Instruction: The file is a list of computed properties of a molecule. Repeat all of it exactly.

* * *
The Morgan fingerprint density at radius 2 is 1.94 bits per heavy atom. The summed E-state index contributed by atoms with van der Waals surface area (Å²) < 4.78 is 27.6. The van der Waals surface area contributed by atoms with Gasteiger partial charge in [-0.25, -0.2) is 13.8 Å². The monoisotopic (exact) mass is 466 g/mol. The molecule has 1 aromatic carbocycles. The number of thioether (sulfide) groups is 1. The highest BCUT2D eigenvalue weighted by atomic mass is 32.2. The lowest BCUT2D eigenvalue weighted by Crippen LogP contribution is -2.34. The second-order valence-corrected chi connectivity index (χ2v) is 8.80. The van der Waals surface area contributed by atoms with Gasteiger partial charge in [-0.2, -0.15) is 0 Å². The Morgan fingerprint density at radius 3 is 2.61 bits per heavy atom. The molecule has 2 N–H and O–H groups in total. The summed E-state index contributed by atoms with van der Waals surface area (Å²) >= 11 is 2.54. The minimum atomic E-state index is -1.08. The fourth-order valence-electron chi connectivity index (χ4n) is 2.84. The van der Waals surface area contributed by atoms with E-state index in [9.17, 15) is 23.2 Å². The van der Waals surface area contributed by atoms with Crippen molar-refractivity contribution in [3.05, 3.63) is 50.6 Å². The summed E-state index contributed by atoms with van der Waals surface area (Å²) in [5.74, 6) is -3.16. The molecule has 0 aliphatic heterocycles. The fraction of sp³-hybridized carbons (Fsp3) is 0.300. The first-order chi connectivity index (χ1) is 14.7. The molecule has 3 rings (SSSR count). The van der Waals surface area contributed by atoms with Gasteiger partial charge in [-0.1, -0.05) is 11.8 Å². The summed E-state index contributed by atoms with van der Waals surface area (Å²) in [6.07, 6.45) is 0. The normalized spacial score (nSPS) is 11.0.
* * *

The Morgan fingerprint density at radius 2 is 1.94 bits per heavy atom. The summed E-state index contributed by atoms with van der Waals surface area (Å²) < 4.78 is 27.6. The van der Waals surface area contributed by atoms with Gasteiger partial charge in [-0.25, -0.2) is 13.8 Å². The monoisotopic (exact) mass is 466 g/mol. The molecule has 1 aromatic carbocycles. The number of thioether (sulfide) groups is 1. The highest BCUT2D eigenvalue weighted by atomic mass is 32.2. The lowest BCUT2D eigenvalue weighted by Crippen LogP contribution is -2.34. The second-order valence-corrected chi connectivity index (χ2v) is 8.80. The van der Waals surface area contributed by atoms with Gasteiger partial charge in [-0.2, -0.15) is 0 Å². The Morgan fingerprint density at radius 3 is 2.61 bits per heavy atom. The molecule has 2 N–H and O–H groups in total. The summed E-state index contributed by atoms with van der Waals surface area (Å²) >= 11 is 2.54. The minimum atomic E-state index is -1.08. The fourth-order valence-electron chi connectivity index (χ4n) is 2.84. The van der Waals surface area contributed by atoms with E-state index in [9.17, 15) is 23.2 Å². The van der Waals surface area contributed by atoms with Crippen molar-refractivity contribution in [3.05, 3.63) is 50.6 Å². The summed E-state index contributed by atoms with van der Waals surface area (Å²) in [5.74, 6) is -3.16. The molecule has 0 aliphatic heterocycles. The fraction of sp³-hybridized carbons (Fsp3) is 0.300. The first-order chi connectivity index (χ1) is 14.7. The molecule has 3 rings (SSSR count). The van der Waals surface area contributed by atoms with Gasteiger partial charge in [-0.1, -0.05) is 11.8 Å². The summed E-state index contributed by atoms with van der Waals surface area (Å²) in [6.07, 6.45) is 0. The normalized spacial score (nSPS) is 11.0.